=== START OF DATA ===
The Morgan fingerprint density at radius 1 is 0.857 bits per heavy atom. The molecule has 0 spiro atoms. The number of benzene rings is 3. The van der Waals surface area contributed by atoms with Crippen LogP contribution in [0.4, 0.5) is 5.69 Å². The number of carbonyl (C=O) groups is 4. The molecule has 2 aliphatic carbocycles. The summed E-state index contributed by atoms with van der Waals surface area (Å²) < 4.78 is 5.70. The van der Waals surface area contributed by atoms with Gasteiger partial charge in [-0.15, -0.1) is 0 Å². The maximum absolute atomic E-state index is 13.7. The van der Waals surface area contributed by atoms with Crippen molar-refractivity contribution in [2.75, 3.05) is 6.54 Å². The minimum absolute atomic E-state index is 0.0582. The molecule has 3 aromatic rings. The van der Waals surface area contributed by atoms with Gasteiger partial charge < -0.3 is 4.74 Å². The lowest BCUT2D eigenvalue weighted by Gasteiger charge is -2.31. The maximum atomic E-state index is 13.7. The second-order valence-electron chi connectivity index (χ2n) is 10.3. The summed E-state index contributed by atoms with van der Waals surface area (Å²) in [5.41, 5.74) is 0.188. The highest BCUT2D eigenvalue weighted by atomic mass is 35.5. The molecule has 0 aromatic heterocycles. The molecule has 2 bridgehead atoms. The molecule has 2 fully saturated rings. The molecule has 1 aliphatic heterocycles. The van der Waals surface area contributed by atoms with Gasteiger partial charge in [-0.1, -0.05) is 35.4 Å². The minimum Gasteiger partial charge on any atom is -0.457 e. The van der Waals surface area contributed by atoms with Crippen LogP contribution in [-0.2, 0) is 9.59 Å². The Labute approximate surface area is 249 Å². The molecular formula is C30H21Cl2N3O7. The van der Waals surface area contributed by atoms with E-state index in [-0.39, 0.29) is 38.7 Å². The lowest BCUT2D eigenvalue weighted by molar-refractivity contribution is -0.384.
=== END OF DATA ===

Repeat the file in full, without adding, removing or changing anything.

The Morgan fingerprint density at radius 1 is 0.857 bits per heavy atom. The molecule has 0 spiro atoms. The number of benzene rings is 3. The van der Waals surface area contributed by atoms with Crippen LogP contribution in [0.4, 0.5) is 5.69 Å². The number of carbonyl (C=O) groups is 4. The molecule has 2 aliphatic carbocycles. The summed E-state index contributed by atoms with van der Waals surface area (Å²) < 4.78 is 5.70. The van der Waals surface area contributed by atoms with Gasteiger partial charge in [-0.15, -0.1) is 0 Å². The maximum absolute atomic E-state index is 13.7. The van der Waals surface area contributed by atoms with Crippen molar-refractivity contribution in [2.75, 3.05) is 6.54 Å². The minimum absolute atomic E-state index is 0.0582. The molecule has 3 aromatic rings. The van der Waals surface area contributed by atoms with Gasteiger partial charge < -0.3 is 4.74 Å². The lowest BCUT2D eigenvalue weighted by Gasteiger charge is -2.31. The maximum atomic E-state index is 13.7. The second-order valence-electron chi connectivity index (χ2n) is 10.3. The summed E-state index contributed by atoms with van der Waals surface area (Å²) in [5.41, 5.74) is 0.188. The highest BCUT2D eigenvalue weighted by atomic mass is 35.5. The molecule has 0 aromatic heterocycles. The molecule has 2 bridgehead atoms. The molecule has 2 fully saturated rings. The molecule has 1 aliphatic heterocycles. The van der Waals surface area contributed by atoms with Gasteiger partial charge in [-0.1, -0.05) is 35.4 Å². The minimum Gasteiger partial charge on any atom is -0.457 e. The van der Waals surface area contributed by atoms with Crippen LogP contribution in [-0.2, 0) is 9.59 Å². The Labute approximate surface area is 249 Å². The molecular formula is C30H21Cl2N3O7. The van der Waals surface area contributed by atoms with E-state index in [-0.39, 0.29) is 38.7 Å². The lowest BCUT2D eigenvalue weighted by molar-refractivity contribution is -0.384.